Our total words only decreased by 10.9% from 2018 to 2019, but our total posts decreased by 14.5%, which I believe led to a 12.6% decrease in views per post. The biggest drop-off in 2019 was actually in the number of posts, which indicates to me that the more times someone views a post on our site, the more likely they are to click to another post. With fewer total posts, readers have fewer chances to check out other content they might be interested in.

This is backed up by our total click count in 2019: 53 total clicks, down from 112 in 2018 — that’s a drop of more than half, which means people may have read our content, but they rarely clicked to another post after that.

I’m honestly not sure how my leaner posting schedule will impact these numbers in 2020, but my gut tells me stats will be down across the board. That means I’ll need to find new ways to engage with you people 😀

Top 10 Posts

Two posts published in 2019 made the top 10 for Views during the year:

And that’s actually not as bad as it sounds. The only years we’ve had more than 2 posts published that year crack the top 10 were 2014-15 — when the entire site was new — and 2018, when I was pushing PPC ads to my WoEM landing page.

What’s more telling here is that my review of “Black Crow, White Snow”, an Audible Original, earned 158 views! I listened to that story basically as soon as it was released and loved it so much that I churned out the review within the first week. We had about a dozen search engine hits from people searching for the book title alone, and who knows how many other randoms.

The lesson: read new books and post the reviews quickly.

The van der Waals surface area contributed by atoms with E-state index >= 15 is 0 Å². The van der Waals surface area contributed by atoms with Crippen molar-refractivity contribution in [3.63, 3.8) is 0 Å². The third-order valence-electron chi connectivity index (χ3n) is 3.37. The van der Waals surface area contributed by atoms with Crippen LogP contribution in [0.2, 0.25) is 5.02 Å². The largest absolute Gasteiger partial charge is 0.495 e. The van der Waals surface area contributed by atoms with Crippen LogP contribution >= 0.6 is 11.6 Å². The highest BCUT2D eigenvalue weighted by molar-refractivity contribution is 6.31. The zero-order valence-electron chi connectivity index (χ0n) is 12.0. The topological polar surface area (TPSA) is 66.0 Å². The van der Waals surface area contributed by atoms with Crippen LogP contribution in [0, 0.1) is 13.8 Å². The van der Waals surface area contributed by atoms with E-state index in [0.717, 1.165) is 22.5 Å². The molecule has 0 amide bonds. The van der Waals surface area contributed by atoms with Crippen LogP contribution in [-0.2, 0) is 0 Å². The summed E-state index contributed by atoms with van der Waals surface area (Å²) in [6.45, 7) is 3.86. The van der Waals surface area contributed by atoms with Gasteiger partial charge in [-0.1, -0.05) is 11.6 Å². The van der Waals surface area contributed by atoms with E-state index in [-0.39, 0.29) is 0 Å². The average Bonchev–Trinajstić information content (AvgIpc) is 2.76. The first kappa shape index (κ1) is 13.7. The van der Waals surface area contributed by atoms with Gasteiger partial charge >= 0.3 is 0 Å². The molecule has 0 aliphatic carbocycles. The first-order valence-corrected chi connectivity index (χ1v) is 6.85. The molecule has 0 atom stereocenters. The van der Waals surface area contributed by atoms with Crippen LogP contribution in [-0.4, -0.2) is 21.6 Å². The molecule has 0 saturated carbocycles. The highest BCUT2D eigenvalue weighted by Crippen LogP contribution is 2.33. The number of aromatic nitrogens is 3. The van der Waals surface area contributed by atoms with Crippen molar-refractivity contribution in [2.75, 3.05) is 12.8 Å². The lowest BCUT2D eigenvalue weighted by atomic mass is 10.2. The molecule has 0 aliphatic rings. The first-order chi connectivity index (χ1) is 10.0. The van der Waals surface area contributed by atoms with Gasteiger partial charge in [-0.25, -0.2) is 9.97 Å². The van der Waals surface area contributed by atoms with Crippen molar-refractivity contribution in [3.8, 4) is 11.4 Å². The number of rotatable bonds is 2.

I also love numbers five through seven: a review of a Meg Myers album that I think holds up really well; a reblog of one of my favorite podcaster’s take on why fantasy stories are important; and… a random post about why Fledermaus is my favorite German word? Love it.

Content Shmontent

So we already know there were 211 posts here in 2019 — but what did we actually talk about?

  1. Poetry – 95 posts! That’s not really surprising, since my weekly haiku always carry this category. Honestly, this should have an asterisk next to it because of that unfair advantage. I also — quite lazily — posted a number of haiku on non-Sundays, either because I was traveling or because I forgot to write a real post that week. You’re welcome!
  2. Fantasy – 33 posts. This is really just the parent category for my fantasy stories and related pages. Here’s the more granular breakdown:
    1. The Warden of Everfeld – 19 posts. I had said last year that there would be fewer of these posts, and there were. They mostly centered on my monthly writing updates and some world-building topics.